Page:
Even if you do everything right, there’s no guarantee your succulent will produce flowers, and that’s okay, too. Keep your plants in good health and enjoy them as they are.

Not Enough Light

In a serene garden setting, a variety of petite, vibrant green succulents rest in assorted decorative pots atop a rustic, earth-toned table. Positioned amidst lush greenery, the table provides a charming display of these succulents, adding to the garden's natural allure.
To ensure your succulent thrives, know its specific light requirements.

The most likely reason your succulent isn’t flowering is insufficient sunlight. Any succulent (or any other plant, for that matter) needs adequate bright sunlight in order to trigger it to bloom. Exactly how much sunlight is required depends on the species of each plant. 

Light requirements involve both the intensity of light and the number of hours of light each day. If your plant waits for long summer days to bloom, it won’t ever get that signal if it’s in a shaded indoor location. South and west-facing windows are typically best for succulents. North-facing windows receive the least amount of light, which is okay for some plants but not enough for most succulents to bloom.

One clue that your plant needs more light is that it may start to grow long and leggy. The stem space between each leaf increases, and your plant stretches toward the light. Other varieties of succulents allow their leaves to flatten and spread out, trying to gather as much sunlight as possible. Some succulents with more colorful leaves lose some of their color and revert to solid green when grown in lower light conditions.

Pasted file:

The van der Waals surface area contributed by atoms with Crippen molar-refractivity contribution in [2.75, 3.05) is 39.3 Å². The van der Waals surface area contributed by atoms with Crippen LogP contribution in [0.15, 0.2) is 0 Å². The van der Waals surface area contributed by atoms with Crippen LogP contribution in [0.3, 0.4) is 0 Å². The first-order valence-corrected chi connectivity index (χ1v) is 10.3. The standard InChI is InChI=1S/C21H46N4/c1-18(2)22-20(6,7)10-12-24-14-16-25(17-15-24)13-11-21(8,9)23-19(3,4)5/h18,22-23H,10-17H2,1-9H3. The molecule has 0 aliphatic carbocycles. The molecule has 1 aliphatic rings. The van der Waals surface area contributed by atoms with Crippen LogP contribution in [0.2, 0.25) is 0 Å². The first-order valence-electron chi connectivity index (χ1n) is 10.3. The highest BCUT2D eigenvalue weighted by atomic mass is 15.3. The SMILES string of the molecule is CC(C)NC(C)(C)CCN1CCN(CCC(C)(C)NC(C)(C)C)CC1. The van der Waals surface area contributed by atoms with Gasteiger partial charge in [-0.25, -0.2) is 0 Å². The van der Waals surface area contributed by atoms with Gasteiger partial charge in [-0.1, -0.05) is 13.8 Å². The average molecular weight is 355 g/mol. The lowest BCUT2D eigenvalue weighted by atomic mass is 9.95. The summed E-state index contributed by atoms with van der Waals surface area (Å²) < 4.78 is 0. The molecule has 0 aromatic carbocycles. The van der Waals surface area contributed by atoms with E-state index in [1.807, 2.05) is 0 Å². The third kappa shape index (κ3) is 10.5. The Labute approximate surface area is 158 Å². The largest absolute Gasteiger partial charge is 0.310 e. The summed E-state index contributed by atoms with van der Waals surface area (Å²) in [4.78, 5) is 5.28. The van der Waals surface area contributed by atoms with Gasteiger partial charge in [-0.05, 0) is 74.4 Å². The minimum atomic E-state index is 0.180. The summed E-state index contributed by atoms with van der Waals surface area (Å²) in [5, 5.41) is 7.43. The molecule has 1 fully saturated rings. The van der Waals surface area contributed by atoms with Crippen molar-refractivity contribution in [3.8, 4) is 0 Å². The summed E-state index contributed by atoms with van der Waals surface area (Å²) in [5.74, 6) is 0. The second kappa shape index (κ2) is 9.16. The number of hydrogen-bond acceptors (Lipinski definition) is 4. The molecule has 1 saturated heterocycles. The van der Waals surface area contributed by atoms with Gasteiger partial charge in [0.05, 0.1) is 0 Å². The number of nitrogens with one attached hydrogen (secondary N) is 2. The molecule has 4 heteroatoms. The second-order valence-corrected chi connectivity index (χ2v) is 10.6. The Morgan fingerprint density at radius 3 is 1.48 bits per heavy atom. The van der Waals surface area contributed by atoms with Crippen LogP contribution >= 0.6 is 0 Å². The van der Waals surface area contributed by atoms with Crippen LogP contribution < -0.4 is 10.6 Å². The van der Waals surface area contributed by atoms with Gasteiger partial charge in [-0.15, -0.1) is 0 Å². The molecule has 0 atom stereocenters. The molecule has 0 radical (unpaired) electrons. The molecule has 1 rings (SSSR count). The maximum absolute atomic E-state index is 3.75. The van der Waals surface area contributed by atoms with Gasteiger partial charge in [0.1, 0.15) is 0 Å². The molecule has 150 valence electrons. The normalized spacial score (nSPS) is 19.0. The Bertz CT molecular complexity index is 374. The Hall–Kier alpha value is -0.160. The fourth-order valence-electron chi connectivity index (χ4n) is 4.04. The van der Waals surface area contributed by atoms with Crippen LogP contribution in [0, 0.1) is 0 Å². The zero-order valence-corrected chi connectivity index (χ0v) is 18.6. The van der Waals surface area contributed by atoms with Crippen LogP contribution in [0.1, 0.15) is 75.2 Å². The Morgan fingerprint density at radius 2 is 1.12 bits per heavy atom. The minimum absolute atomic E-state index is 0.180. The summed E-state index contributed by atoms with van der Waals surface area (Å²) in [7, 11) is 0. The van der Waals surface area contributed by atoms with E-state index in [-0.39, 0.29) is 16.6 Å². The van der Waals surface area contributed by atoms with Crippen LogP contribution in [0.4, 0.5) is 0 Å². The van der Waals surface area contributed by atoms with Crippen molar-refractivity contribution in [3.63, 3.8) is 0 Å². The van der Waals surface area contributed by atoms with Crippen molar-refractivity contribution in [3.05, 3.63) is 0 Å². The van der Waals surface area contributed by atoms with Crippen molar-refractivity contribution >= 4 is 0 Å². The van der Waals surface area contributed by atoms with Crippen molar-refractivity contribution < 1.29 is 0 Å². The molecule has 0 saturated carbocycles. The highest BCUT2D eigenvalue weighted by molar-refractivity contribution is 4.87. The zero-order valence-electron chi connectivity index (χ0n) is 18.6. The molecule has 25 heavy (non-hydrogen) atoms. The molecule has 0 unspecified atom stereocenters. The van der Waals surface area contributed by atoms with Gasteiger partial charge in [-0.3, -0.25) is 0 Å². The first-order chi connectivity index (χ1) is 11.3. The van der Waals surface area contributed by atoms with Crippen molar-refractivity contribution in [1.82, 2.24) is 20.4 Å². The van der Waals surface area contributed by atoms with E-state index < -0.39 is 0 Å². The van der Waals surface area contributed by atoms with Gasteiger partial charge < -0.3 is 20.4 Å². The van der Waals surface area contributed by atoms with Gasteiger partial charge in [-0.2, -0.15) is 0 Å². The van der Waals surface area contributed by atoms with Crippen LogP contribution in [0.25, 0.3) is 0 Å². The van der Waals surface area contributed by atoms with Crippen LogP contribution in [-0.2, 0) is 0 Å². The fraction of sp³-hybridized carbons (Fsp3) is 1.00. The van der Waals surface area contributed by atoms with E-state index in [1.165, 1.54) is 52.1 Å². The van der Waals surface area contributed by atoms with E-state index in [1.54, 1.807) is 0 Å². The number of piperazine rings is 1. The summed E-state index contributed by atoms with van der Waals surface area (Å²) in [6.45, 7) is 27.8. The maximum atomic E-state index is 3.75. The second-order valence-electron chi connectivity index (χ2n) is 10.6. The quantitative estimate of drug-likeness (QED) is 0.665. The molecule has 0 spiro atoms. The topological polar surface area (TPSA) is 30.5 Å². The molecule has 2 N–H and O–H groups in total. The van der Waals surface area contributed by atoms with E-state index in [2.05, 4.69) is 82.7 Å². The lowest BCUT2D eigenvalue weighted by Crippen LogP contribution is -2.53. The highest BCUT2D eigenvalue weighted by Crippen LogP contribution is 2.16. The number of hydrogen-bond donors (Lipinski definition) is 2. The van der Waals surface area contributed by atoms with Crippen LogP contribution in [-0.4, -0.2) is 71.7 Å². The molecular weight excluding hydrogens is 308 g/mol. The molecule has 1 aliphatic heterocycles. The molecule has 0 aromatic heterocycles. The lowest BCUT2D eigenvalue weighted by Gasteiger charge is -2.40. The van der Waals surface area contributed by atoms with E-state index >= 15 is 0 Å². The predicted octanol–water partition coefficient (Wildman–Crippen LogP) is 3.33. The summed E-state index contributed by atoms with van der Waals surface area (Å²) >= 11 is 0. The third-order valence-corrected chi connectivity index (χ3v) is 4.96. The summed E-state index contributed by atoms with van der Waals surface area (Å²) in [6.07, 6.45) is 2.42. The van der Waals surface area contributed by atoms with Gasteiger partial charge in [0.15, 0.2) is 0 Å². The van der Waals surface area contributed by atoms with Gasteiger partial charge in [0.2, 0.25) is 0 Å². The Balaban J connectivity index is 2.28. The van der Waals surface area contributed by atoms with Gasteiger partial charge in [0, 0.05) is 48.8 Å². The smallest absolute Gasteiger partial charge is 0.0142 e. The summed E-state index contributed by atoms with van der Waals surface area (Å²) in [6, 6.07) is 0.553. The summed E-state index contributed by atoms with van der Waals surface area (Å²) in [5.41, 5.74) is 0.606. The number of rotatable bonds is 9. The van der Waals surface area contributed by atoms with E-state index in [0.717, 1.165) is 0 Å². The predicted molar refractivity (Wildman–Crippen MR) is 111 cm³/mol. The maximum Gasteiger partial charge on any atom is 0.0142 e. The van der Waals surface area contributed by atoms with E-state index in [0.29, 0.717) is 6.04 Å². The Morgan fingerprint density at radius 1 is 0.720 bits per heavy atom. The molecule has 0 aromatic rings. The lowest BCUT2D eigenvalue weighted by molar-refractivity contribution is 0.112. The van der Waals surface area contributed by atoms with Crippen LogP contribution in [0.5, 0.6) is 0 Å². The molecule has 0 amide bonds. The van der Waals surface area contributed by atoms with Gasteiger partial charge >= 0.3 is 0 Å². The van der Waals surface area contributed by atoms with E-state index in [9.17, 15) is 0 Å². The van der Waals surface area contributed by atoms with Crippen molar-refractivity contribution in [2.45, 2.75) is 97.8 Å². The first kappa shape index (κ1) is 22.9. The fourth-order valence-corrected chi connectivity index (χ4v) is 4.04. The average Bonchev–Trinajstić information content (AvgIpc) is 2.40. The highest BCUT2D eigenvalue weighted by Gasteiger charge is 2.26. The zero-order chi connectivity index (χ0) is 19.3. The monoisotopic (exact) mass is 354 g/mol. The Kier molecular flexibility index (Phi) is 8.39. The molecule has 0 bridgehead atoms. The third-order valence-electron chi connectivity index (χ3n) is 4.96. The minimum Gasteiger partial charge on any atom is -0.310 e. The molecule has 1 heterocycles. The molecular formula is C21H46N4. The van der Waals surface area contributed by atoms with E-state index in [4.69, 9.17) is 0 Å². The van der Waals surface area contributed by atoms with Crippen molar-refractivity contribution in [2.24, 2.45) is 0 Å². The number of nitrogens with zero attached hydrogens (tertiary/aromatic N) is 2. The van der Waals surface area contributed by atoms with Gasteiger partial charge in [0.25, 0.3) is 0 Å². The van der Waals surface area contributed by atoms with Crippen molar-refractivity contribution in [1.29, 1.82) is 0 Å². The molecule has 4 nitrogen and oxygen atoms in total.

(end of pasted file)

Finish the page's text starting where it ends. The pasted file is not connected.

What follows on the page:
Tip: Read up on how many hours of light your specific succulent needs per day and place it in a location that provides that amount of light. If you don’t have any bright windows in your home, you’ll have better luck growing your succulents with a grow light or choosing low-light varieties. Then, you manually control their lighting and more easily give them the correct number of hours of light each day. 

Too Much Light

A close-up unveils succulents boasting rosette-shaped formations adorned in captivating pink and green hues, thriving within a spacious bowl. Basking in the sunlight on a solid cement surface, these exquisite succulents showcase their vibrant colors and intricate patterns.
Bright light enhances succulent colors, but excessive exposure harms them.

While it’s more common that your succulent isn’t getting enough light, your succulent may be getting too much light. Bright light brings out the best colors in your succulents, but sensitive plants growing with long hours of direct, intense sunlight can develop scorched leaves. Leaf scorch easily occurs if you suddenly move a plant from a dim location to a full-sun location without allowing it time to adjust to the more intense lighting.

Tip: If the leaves are turning brown and crispy, move your plant to a location with just a little less light or filter the sunlight coming through the window with a sheer curtain. You may just need a very minor lighting adjustment to avoid leaf scorch.